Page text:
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Lesson 1: Understanding the Modern Olympic Games

Goals: Students will use their understanding of the history of the Olympic Games to write an essay.
Time Required: 45 minutes
Materials: Understanding the Modern Olympic Games Student Reproducible 1 (PDF), pencil or pen, access to reference materials
1. Introduce students to the ancient Olympic Games and explain how the modern Olympic Games developed.

History of the Olympic Games
The first recorded Olympic Games were part of a religious festival honoring Zeus, father of all Greek gods and goddesses. The ancient games began in 776 B.C. and were held in Olympia, Greece. Only male athletes competed and they traveled from all over the Greek world to participate. Ancient Olympic Games included running races, wrestling, boxing, pentathlon, horse racing, and chariot racing and occurred every four years from 776 B.C. until 393 A.D. In 1896, Baron Pierre de Coubertin (a French nobleman) revived the Olympic Games, and Athens, Greece, became the host of the first modern Olympics. De Coubertin believed that the sporting events and gathering of athletes would inspire peace and goodwill. In 1900, women were allowed to compete, and over the years many more sports have been included. In 1921, the International Olympic Committee voted to stage “International Sports Week 1924” in Chamonix, France. This event welcomed 258 athletes (11 women, 247 men) from 16 nations who participated in 16 events. At the first event, speed skating, U.S. skater Charles Jewtraw won the first gold medal. This event was later referred to as the First Olympic Winter Games.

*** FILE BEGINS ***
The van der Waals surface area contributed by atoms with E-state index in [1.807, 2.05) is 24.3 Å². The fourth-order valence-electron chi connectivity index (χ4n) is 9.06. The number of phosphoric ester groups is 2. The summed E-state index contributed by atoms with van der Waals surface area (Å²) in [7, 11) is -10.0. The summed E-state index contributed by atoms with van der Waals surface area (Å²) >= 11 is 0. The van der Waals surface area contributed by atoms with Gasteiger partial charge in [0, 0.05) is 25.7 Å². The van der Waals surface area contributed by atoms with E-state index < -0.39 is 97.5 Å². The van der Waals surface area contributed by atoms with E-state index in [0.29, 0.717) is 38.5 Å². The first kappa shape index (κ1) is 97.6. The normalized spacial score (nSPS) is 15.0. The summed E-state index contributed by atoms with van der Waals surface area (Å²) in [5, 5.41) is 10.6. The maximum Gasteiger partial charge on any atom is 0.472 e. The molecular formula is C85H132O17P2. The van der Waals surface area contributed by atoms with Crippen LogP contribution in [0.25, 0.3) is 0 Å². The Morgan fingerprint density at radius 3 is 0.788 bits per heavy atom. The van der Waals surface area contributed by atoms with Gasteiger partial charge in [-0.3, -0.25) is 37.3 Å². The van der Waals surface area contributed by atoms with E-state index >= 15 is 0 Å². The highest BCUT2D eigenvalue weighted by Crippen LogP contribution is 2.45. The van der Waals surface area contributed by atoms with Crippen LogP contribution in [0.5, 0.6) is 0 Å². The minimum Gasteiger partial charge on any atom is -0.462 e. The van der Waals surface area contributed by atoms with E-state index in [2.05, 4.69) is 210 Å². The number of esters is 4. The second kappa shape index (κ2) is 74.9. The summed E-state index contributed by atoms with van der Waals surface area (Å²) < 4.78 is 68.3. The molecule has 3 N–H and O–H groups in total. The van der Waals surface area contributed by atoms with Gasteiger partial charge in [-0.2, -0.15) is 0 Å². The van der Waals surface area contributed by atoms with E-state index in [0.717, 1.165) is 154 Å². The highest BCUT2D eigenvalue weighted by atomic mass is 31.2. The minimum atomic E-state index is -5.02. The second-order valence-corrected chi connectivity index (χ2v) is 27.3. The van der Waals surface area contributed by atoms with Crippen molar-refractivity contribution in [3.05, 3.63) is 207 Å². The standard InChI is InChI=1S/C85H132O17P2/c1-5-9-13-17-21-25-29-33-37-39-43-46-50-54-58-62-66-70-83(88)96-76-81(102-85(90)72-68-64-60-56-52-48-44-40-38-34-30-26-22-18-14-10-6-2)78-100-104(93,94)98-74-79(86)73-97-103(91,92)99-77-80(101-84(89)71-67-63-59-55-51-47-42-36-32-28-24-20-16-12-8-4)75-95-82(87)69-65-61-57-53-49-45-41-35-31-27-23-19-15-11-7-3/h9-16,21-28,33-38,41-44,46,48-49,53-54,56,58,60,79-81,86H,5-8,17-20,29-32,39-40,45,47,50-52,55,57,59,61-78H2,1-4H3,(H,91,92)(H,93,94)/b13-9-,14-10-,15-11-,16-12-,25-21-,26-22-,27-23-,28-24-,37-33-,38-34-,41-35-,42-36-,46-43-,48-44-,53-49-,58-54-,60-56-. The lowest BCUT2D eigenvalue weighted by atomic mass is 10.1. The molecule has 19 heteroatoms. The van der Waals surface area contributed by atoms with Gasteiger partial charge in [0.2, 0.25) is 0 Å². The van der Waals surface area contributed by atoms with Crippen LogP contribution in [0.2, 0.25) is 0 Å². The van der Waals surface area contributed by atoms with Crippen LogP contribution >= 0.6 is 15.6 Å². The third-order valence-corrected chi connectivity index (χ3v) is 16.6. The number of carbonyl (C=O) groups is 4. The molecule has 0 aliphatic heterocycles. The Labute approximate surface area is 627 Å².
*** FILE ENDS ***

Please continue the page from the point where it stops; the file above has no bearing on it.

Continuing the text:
2. Ask students if they know where any past Olympic Games have been held (e.g., Salt Lake City, Sydney, Atlanta, Lake Placid). Explain that the 2006 Winter Olympic Games will be held in Torino, Italy.

3. Discuss how the Olympic Games are a place for countries to come together and celebrate the pinnacle of excellence in sporting achievement. Explain that the Olympic rings represent many things to different people, including the five continents, peace, harmony, unity, friendship, and sport.

4. Distribute copies of Understanding the Modern Olympic Games Student Reproducible 1 (PDF) and read aloud with the class.

5. Allow students time to access reference materials in the classroom as they complete Part 1. Allow additional time for students to complete Part 2.

Let students share their essays from Part 2 of the reproducible.

Photos, left to right: © Rick Rickman/NewSport/NewSport/Corbis; © Joe Cavaretta/AP Wide World.